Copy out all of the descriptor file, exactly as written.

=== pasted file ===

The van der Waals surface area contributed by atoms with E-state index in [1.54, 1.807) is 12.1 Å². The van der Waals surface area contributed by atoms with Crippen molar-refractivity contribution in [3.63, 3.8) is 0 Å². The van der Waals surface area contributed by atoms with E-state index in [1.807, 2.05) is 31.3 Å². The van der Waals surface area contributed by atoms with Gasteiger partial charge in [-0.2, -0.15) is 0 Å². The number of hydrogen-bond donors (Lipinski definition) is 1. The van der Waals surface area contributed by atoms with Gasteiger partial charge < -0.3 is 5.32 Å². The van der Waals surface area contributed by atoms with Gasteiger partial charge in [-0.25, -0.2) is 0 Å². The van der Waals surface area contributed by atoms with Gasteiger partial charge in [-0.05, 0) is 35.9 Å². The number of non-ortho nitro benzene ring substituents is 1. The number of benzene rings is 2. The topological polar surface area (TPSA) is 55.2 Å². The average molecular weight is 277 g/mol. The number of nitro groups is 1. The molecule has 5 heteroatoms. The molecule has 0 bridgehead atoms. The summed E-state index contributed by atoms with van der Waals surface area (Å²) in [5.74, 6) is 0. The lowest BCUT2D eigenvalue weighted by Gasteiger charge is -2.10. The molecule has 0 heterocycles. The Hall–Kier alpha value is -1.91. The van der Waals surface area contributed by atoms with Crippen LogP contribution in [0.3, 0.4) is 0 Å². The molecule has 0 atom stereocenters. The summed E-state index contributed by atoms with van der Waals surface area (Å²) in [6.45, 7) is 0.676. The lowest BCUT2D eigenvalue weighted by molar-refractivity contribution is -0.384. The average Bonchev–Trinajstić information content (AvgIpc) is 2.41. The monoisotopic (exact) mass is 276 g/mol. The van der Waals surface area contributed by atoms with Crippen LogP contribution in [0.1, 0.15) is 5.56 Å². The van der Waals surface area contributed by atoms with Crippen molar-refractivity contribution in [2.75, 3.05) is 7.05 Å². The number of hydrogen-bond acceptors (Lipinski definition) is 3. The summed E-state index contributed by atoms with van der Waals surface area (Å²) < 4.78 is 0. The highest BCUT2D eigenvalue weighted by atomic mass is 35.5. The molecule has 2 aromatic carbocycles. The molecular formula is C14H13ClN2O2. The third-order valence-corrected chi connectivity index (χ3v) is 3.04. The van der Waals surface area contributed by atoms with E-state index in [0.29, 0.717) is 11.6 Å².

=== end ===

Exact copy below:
The van der Waals surface area contributed by atoms with E-state index in [1.54, 1.807) is 12.1 Å². The van der Waals surface area contributed by atoms with Crippen molar-refractivity contribution in [3.63, 3.8) is 0 Å². The van der Waals surface area contributed by atoms with E-state index in [1.807, 2.05) is 31.3 Å². The van der Waals surface area contributed by atoms with Gasteiger partial charge in [-0.2, -0.15) is 0 Å². The number of hydrogen-bond donors (Lipinski definition) is 1. The van der Waals surface area contributed by atoms with Gasteiger partial charge < -0.3 is 5.32 Å². The van der Waals surface area contributed by atoms with Gasteiger partial charge in [-0.25, -0.2) is 0 Å². The van der Waals surface area contributed by atoms with Gasteiger partial charge in [-0.05, 0) is 35.9 Å². The number of non-ortho nitro benzene ring substituents is 1. The number of benzene rings is 2. The topological polar surface area (TPSA) is 55.2 Å². The average molecular weight is 277 g/mol. The number of nitro groups is 1. The molecule has 5 heteroatoms. The molecule has 0 bridgehead atoms. The summed E-state index contributed by atoms with van der Waals surface area (Å²) in [5.74, 6) is 0. The lowest BCUT2D eigenvalue weighted by Gasteiger charge is -2.10. The molecule has 0 heterocycles. The Hall–Kier alpha value is -1.91. The van der Waals surface area contributed by atoms with Crippen LogP contribution in [0.3, 0.4) is 0 Å². The molecule has 0 atom stereocenters. The summed E-state index contributed by atoms with van der Waals surface area (Å²) in [6.45, 7) is 0.676. The lowest BCUT2D eigenvalue weighted by molar-refractivity contribution is -0.384. The average Bonchev–Trinajstić information content (AvgIpc) is 2.41. The monoisotopic (exact) mass is 276 g/mol. The van der Waals surface area contributed by atoms with Crippen LogP contribution in [0.1, 0.15) is 5.56 Å². The van der Waals surface area contributed by atoms with Crippen molar-refractivity contribution in [2.75, 3.05) is 7.05 Å². The number of hydrogen-bond acceptors (Lipinski definition) is 3. The summed E-state index contributed by atoms with van der Waals surface area (Å²) < 4.78 is 0. The highest BCUT2D eigenvalue weighted by atomic mass is 35.5. The molecule has 2 aromatic carbocycles. The molecular formula is C14H13ClN2O2. The third-order valence-corrected chi connectivity index (χ3v) is 3.04. The van der Waals surface area contributed by atoms with E-state index in [0.29, 0.717) is 11.6 Å².